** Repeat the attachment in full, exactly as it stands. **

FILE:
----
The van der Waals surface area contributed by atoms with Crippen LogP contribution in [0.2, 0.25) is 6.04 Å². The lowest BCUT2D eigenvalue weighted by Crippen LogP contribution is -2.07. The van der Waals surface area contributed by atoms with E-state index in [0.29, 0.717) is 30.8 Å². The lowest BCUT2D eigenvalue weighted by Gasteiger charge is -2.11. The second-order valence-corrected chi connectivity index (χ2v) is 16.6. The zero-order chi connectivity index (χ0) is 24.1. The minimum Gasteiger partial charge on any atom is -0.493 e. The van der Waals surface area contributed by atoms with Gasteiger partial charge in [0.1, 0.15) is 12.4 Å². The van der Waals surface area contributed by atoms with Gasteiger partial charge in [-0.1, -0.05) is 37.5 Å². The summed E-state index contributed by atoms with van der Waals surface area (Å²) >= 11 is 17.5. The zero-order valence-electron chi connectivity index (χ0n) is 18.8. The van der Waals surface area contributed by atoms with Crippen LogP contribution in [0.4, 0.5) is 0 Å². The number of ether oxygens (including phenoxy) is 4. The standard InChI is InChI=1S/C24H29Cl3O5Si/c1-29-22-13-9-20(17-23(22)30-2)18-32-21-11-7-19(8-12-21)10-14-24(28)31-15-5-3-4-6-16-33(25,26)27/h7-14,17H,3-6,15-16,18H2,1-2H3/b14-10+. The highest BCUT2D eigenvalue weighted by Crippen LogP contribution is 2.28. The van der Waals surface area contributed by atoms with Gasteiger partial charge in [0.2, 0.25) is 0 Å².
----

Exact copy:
The van der Waals surface area contributed by atoms with Crippen LogP contribution in [0.2, 0.25) is 6.04 Å². The lowest BCUT2D eigenvalue weighted by Crippen LogP contribution is -2.07. The van der Waals surface area contributed by atoms with E-state index in [0.29, 0.717) is 30.8 Å². The lowest BCUT2D eigenvalue weighted by Gasteiger charge is -2.11. The second-order valence-corrected chi connectivity index (χ2v) is 16.6. The zero-order chi connectivity index (χ0) is 24.1. The minimum Gasteiger partial charge on any atom is -0.493 e. The van der Waals surface area contributed by atoms with Gasteiger partial charge in [0.1, 0.15) is 12.4 Å². The van der Waals surface area contributed by atoms with Gasteiger partial charge in [-0.1, -0.05) is 37.5 Å². The summed E-state index contributed by atoms with van der Waals surface area (Å²) >= 11 is 17.5. The zero-order valence-electron chi connectivity index (χ0n) is 18.8. The van der Waals surface area contributed by atoms with Crippen LogP contribution in [0.4, 0.5) is 0 Å². The number of ether oxygens (including phenoxy) is 4. The standard InChI is InChI=1S/C24H29Cl3O5Si/c1-29-22-13-9-20(17-23(22)30-2)18-32-21-11-7-19(8-12-21)10-14-24(28)31-15-5-3-4-6-16-33(25,26)27/h7-14,17H,3-6,15-16,18H2,1-2H3/b14-10+. The highest BCUT2D eigenvalue weighted by Crippen LogP contribution is 2.28. The van der Waals surface area contributed by atoms with Gasteiger partial charge in [0.2, 0.25) is 0 Å².